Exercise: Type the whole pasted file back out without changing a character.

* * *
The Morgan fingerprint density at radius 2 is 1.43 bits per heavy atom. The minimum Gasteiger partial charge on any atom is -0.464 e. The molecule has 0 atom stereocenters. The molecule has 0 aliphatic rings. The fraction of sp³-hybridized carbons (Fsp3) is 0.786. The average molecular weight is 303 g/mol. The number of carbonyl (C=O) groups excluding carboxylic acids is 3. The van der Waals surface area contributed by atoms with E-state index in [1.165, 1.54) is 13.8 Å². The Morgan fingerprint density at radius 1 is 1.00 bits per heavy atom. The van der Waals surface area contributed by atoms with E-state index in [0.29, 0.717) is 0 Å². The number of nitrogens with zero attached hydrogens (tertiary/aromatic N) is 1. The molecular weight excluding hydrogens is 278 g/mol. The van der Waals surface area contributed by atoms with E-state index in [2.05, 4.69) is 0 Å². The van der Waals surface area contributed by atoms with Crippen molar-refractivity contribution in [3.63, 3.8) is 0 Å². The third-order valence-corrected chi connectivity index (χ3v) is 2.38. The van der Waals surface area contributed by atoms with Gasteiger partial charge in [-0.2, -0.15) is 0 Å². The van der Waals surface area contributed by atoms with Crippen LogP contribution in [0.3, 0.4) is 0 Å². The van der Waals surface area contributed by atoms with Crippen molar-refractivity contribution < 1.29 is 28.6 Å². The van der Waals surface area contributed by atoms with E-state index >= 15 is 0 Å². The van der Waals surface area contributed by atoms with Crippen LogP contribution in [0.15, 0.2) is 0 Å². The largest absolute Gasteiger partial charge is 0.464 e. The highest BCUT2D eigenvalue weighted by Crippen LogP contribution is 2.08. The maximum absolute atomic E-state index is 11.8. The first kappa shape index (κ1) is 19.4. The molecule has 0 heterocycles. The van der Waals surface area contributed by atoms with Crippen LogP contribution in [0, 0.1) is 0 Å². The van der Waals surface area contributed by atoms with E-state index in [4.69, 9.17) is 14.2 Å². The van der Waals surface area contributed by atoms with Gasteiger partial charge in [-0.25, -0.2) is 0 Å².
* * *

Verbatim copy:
The Morgan fingerprint density at radius 2 is 1.43 bits per heavy atom. The minimum Gasteiger partial charge on any atom is -0.464 e. The molecule has 0 atom stereocenters. The molecule has 0 aliphatic rings. The fraction of sp³-hybridized carbons (Fsp3) is 0.786. The average molecular weight is 303 g/mol. The number of carbonyl (C=O) groups excluding carboxylic acids is 3. The van der Waals surface area contributed by atoms with E-state index in [1.165, 1.54) is 13.8 Å². The Morgan fingerprint density at radius 1 is 1.00 bits per heavy atom. The van der Waals surface area contributed by atoms with E-state index in [0.29, 0.717) is 0 Å². The number of nitrogens with zero attached hydrogens (tertiary/aromatic N) is 1. The molecular weight excluding hydrogens is 278 g/mol. The van der Waals surface area contributed by atoms with E-state index in [2.05, 4.69) is 0 Å². The van der Waals surface area contributed by atoms with Crippen molar-refractivity contribution in [3.63, 3.8) is 0 Å². The third-order valence-corrected chi connectivity index (χ3v) is 2.38. The van der Waals surface area contributed by atoms with Gasteiger partial charge in [-0.2, -0.15) is 0 Å². The van der Waals surface area contributed by atoms with Crippen LogP contribution in [0.3, 0.4) is 0 Å². The van der Waals surface area contributed by atoms with Crippen molar-refractivity contribution < 1.29 is 28.6 Å². The van der Waals surface area contributed by atoms with E-state index >= 15 is 0 Å². The van der Waals surface area contributed by atoms with Crippen LogP contribution in [0.15, 0.2) is 0 Å². The largest absolute Gasteiger partial charge is 0.464 e. The highest BCUT2D eigenvalue weighted by Crippen LogP contribution is 2.08. The maximum absolute atomic E-state index is 11.8. The first kappa shape index (κ1) is 19.4. The molecule has 0 heterocycles. The van der Waals surface area contributed by atoms with Crippen LogP contribution in [0, 0.1) is 0 Å². The van der Waals surface area contributed by atoms with E-state index in [4.69, 9.17) is 14.2 Å². The van der Waals surface area contributed by atoms with Gasteiger partial charge in [-0.25, -0.2) is 0 Å².